Pyramus In A Midsummer Night's Dream

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Throughout the course of A Midsummer Night 's Dream, we continue to see William Shakespeare 's fascination with tragic romance. The romance between Hermia and Lysander, for example, depicts the couple as desperate and willing to do anything in order to be together, even in death. This, of course, is a reflection of Shakespeare 's most famous play, Romeo and Juliet. In fact, the dialogue between Hermia and Lysander at the end of Act I Scene I, If then true lovers have been ever crossed It stands as an edict of destiny Russ Mcdonald and Lena Cowen Orlin, eds., The Bedford Shakespeare: Based on the New Cambridge Shakespeare Edition (Boston and New York: Bedford/St. Martin 's, 2015),1.1, pp.352 , is a subtle reminder of the events in Romeo and …show more content…

Pyramus and Thisbe, however, is a lot more similar to Romeo and Juliet than Hermia and Lysander because Pyramus stabs himself after incorrectly thinking Thisbe is dead. The difference comes in the delivery of the plays, while Romeo and Juliet is dark and maudlin, Pyramus and Thisbe is not. Bottom 's portrayal of Pyramus is quite comedic as it shows the actors struggle to say their lines, use props, how to use prologues, and acting itself. It seems that Shakespeare was making a point in this play to tell the audience that not everyone can be an actor. As an educated playwright, it is most likely that Shakespeare believed common folk could not appreciate the arts. Although this is not necessarily true, it emphasizes the division between the high and low class. Still, instead of berating the workers for attempting to put on a play, Shakespeare shows the nobility feeling pity towards Bottom. Equally as important, is the constant mention of the moon because it seems that the moon is largely responsible for the troubles all the couples are having. At the beginning of the play Theseus is eager to bed Hippolyta and blames the moon for making the nights go slow by saying This old moon wanes! She lingers my desires, Like to a step-dame or dowager Long withering out a young man 's revenue. Russ Mcdonald and Lena Cowen Orlin, eds., The Bedford …show more content…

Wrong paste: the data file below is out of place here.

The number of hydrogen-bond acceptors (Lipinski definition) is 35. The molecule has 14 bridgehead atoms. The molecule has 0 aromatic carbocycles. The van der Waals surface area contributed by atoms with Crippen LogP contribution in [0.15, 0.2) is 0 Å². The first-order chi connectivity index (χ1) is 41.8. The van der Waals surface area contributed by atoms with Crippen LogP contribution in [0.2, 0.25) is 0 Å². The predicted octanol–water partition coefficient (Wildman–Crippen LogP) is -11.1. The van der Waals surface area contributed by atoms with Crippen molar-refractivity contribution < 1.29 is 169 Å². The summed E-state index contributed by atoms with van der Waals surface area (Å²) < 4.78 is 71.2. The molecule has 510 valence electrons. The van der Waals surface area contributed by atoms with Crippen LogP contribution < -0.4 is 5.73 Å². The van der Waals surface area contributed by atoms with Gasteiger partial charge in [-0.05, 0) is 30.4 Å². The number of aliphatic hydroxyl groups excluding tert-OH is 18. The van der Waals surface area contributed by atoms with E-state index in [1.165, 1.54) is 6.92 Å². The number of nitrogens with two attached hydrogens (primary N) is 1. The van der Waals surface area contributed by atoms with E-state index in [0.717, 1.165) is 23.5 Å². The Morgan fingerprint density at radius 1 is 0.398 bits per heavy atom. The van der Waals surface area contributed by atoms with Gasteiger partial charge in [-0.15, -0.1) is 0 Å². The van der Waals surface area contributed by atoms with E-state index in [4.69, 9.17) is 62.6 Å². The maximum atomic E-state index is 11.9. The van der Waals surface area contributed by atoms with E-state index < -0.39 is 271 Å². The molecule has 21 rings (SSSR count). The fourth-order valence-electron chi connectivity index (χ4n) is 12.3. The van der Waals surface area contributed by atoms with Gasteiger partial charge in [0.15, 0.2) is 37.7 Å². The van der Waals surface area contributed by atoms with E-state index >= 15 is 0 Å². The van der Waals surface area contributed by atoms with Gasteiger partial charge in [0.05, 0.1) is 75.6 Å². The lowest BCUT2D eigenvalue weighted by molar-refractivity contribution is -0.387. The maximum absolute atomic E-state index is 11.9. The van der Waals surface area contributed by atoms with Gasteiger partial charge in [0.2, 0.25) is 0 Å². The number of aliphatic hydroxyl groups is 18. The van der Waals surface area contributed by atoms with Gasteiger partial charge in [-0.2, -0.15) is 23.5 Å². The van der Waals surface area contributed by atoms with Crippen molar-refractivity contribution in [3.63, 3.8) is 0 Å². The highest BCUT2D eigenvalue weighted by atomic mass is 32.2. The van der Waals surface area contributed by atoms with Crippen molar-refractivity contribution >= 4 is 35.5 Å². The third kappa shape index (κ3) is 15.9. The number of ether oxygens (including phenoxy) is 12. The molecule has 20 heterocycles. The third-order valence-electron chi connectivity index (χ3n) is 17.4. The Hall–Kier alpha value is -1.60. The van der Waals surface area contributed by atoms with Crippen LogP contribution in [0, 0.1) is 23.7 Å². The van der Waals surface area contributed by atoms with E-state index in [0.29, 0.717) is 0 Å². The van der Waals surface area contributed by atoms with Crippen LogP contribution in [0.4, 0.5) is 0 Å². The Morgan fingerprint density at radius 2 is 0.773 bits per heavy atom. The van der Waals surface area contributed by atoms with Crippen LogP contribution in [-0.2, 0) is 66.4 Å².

A character that I enjoyed disliking was Robin Goodfellow or Puck, as he narrated some of the scenes throughout the play. I found it adequate that he would narrate some scenes because his playful character adds a lightheartedness to the play. The most surprising thing I found were the ending lines when Puck says, While these visions did appear, And this weak and idle theme, No more yielding but a dream. Russ Mcdonald and Lena Cowen Orlin, eds., The Bedford Shakespeare: Based on the New Cambridge Shakespeare Edition (Boston and New York: Bedford/St. Martin 's, 2015),5.1.411-13, pp.392 As I continued to read the play, I thought it was strange that although the conflicts had been resolved long before the play, it had not ended. One reason for this could be the need to portray life as a play. Puck is the only one who knows the play is not real, but life can be like a dream sometimes. Moments come and go as if you are sleeping and before you know it, it ends. Some people argue that the play could be a dream of any one of the characters, I believe it is a real possibility. So far, this has been the most confusing Shakespeare play I have read but also

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